Combining equations (19) and (20) yields the following: ##EQU15## Substituting equations (22) and (23) into equation (24), and assuming VT1 =VT2 =VT3, yields the following: ##EQU16## Providing a common denominator in equation (25) yields the following: ##EQU17## Assuming β12, equation (26) yields the following: ##EQU18## Equation (27) indicates that the combined resistance of RDS1 and RDS2 is immune to variations in voltages VT1 and VT2. Furthermore, the combined resistance of RDS1 and RDS2 is relatively immune to variations in voltage V2 when voltage V2 is small. Therefore, in circuit 600, it is preferred that voltage V2 be no greater than 1 volt, and more preferred that voltage V2 be no greater than half a volt. In this manner, the 1/16 V2 2 term has little effect, and current signal Iout is substantially linearly proportional to voltage signal Vin. Equation (27) also indicates that, for a constant Iref, and sufficiently small voltage V2, the combined resistance of RDS1 and RDS2 remains substantially constant. Assuming, for simplification purposes, that voltage V2 is small (and continuing to assume that RDS1 =RDS2 and β12), equation (27) can be substituted into equations (19) and (20) to yield the following: ##EQU19## The combined resistance of RDS1 and RDS2 can be adjusted by adjusting the value of Iref generated by current source 610. The preferred value of Iref depends on various factors such as the desired linear range of Imin ≦Iout ≦Imax, the relative magnitudes of voltages V2, V4, VT1 and VT2, and the application in which circuit 600 is used. It is generally preferred that Iref be substantially less than Imin, for instance, Iref≦ 1/2Imin. Advantages of circuit 600 over circuit 500 include fewer components, add less power dissipation since the 1/2Iout current signal at signal path 516 need not be generated.

FIG. 7 discloses a voltage-to-current converter in accordance with another embodiment of the invention. Circuit 700 is essentially identical to circuit 600, except that circuit 700 also includes operational amplifier 712. Voltage signal Vin is applied to the noninverting input port of amplifier 712, the output port of amplifier 712 is coupled to the gate of transistor 702. In addition, the inverting input port of amplifier 712 is coupled to the source of transistor 702. Therefore, an amplified version of Vin is applied to the gate of transistor 702. In this manner, a voltage signal Vin less than the threshold voltage VT1 of transistor 702 can be amplified to exceed VT1 and subsequently converted into current signal Iout. As a result, circuit 700 provides linearized voltage-to-current conversion for a lower range of voltage signals than is provided by circuit 600, with the tradeoff being the increased hardware and power consumption attributed to amplifier 712.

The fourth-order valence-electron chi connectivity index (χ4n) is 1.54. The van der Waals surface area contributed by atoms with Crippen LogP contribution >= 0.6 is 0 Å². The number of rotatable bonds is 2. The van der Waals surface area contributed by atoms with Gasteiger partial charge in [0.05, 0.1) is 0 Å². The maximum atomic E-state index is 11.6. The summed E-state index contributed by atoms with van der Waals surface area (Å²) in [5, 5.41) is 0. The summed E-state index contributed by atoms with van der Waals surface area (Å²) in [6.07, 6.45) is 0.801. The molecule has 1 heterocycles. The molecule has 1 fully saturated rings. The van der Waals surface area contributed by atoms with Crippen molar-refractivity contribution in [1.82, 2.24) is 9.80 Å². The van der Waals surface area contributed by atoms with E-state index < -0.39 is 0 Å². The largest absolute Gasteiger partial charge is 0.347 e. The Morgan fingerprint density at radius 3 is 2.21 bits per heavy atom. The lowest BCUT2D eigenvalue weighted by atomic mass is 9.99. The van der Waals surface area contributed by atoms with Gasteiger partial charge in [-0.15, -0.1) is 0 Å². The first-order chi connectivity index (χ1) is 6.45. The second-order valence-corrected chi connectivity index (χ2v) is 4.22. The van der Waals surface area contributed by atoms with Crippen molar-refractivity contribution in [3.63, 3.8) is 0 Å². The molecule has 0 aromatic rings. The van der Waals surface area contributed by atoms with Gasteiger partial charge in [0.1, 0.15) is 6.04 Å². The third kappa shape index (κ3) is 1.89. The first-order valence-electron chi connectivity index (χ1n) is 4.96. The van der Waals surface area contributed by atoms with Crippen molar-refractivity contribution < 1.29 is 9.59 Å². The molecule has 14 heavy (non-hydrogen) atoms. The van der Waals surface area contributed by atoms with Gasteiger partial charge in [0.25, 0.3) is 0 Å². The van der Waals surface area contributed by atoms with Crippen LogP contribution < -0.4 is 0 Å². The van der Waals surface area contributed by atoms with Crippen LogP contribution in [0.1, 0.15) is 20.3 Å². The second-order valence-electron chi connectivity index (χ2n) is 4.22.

FIG. 8 is a graph illustrating a computer simulation of the current voltage characteristics for the voltage-to-current converters of FIGS. 1-3 and 5-7. The relationship between voltage signal Vin and current signal Iout is represented for circuit 100 by line 1, for circuit 200 by line 2, for circuit 300 by line 3, for circuit 500 by line 5, for circuit 600 by line 6, and for circuit 700 by line 7. It should be noted that, for voltage signals in the range of approximately 0.8 to 1.2 volts, line 2 for circuit 200 and line 3 for circuit 300 indicate non-linear conversion, whereas line 5 for circuit 500 and line 6 for circuit 600 indicate substantially linear conversion. Line 7 for circuit 700 is shifted left with respect to line 6, and indicates substantially linear conversion for voltage signals in the range of approximately 0.1 to0.5 volts.

FIG. 9 is a graph illustrating a computer simulation of variations in the current-voltage characteristics for the voltage-to-current converters of FIGS. 1 and 6 as fabrication process parameters are varied. This simulation illustrates the effects of varying the process parameters between a "fast corner" and a "slow corner". The "fast corner" is defined as one corner of the fabrication process resulting in relatively fast devices with high transconductances and low parasitic capacitances, whereas the "slow corner" is defined as the opposite corner of the fabrication process resulting in relatively slow devices with low transconductances and high parasitic capacitances. Circuit 100 is represented by lines 1A, 1B and 1C, with line 1A corresponding to the fast corner, line 1B corresponding to between the fast and slow corners, and line 1C corresponding to the slow corner. Likewise, circuit 600 is represented by lines 6A, 6B and 6C, with line 6A corresponding to the fast corner, line 6B corresponding to between the fast and slow corners, and line 6C corresponding to the slow corner. As is seen, the variation between lines 6A and 6C is significantly less than the variation between lines 1A and 1C. Therefore, the performance of circuit 600 is far less susceptible to process variations than the performance of circuit 100. Although circuit 100 displays substantially linear conversion, the wide variations in resistance are unacceptable in many applications.